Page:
Following on from a recent article from Penny Chuter (Click here to read), this further post is intended to give more detailed information on the Cox-Box Mini System and, more specifically, looks at what features the Cox-Box Mini System offers Cornish Pilot Gigs.
The complete system comprises the Cox-Box Mini itself, a microphone with lead, and a harness with 2 loudspeakers. In addition there is a re-charging unit with lead and mains plug.
The main Cox-Box Mini Unit:
This unit features a plug at one end for the microphone lead socket, and at the other end for the loudspeaker harness socket. It has one large On/Off/Volume Control switch, together with a low-battery warning light. Once the volume is set it is not necessary for the cox to touch the unit further, and it can either rest on the stroke-side (starboard side) of the coxes seat, or can be strapped to the right arm or right leg of the cox (with an optional arm/leg band), or clipped to the coxes clothing with a rotating belt clip.
There are two reasons to keep the unit on the stroke-side (starboard side). First, the mic lead should be kept well away from the stroke rower’s hands and the arc of his/her oar handle, which is mainly on the port side. Secondly, the loudspeaker harness needs to run along the stroke-side of the gig. (See the harness section later). The unit is waterproof, compact, and lightweight, and can be protected by an added rubber “bumper”. These make it more rugged, and also enable clubs/coxes to customize their units with a choice of 12 different colours.
The mic itself is very small, but quite long and malleable so that it can to adjusted to rest exactly beside the coxes mouth/cheek. It is held to the right side of the head by an adjustable stretch webbing headband which is worn round the coxes head. A bend in the mic’s length fits over the right ear and the mic points downwards from there. A “head-microphone” leaves the coxes hands free for the rudder lines, stopwatch and/or VHF radio, etc. In strong headwinds there can be some distortion if the open end of the mic is facing into the wind, and in these circumstances it needs to be adjusted carefully, so that the open end of the mic doesn’t face directly into the wind. I often actually tuck it inside my jacket to protect it from the wind. Also, a very small “muffler” over the open end of the mic is useful in very windy conditions.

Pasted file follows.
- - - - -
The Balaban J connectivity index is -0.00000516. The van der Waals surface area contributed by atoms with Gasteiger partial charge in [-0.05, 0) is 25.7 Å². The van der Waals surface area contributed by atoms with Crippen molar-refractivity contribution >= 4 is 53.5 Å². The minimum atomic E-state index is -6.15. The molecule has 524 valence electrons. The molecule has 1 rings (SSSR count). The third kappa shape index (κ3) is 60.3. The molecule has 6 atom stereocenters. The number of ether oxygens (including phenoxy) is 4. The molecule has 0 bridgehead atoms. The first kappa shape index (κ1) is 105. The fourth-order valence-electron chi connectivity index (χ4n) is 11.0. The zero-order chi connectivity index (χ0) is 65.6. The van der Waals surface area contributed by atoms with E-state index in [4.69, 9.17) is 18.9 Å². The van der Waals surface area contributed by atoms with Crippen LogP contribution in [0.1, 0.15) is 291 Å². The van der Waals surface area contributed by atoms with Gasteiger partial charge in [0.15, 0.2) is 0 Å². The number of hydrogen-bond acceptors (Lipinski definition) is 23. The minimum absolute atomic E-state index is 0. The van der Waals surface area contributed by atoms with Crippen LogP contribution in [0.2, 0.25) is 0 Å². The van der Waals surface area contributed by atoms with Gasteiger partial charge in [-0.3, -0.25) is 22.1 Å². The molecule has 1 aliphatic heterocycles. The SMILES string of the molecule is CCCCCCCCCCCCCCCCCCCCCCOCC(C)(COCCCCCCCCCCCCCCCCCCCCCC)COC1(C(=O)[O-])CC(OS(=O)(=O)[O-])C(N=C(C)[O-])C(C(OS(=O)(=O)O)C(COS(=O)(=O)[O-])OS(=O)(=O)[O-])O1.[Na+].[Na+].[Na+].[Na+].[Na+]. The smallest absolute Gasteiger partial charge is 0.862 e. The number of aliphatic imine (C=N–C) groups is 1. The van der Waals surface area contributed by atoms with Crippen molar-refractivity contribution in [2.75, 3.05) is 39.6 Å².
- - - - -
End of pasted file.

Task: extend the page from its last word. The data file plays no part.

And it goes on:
The other end of the Cox-Box Mini has a harness attached to it. The harness comprises an audio-lead which reaches as far as the No.2 seat, and has two loudspeakers attached along its length – one under the No.4 seat and one under the No.2 seat.
My first harness was one adapted from a sliding-seat coxed four, which was much too long, but Nielsen-Kellerman in the USA have now made me a CPG specific harness. This can now be purchased by any gig club. This harness is exactly the right length to lead from the starboard side of the coxes’ seat along the inside of the starboard side of the gig, and with the loudspeaker attachment points exactly under the No.4 and No.2 seats. In wooden gigs it is easy to strap the harness along the stringer with cable ties to keep it well above the floor-boards, and also well below the gunwales in order to keep it as dry as possible. The advantage of the CPG-specific harness is that it is exactly the right length overall, it has the junction points in exactly the right positions, and it only has the two junction points for the loudspeakers. To minimise the possibilities of water ingress, the less junction points the better!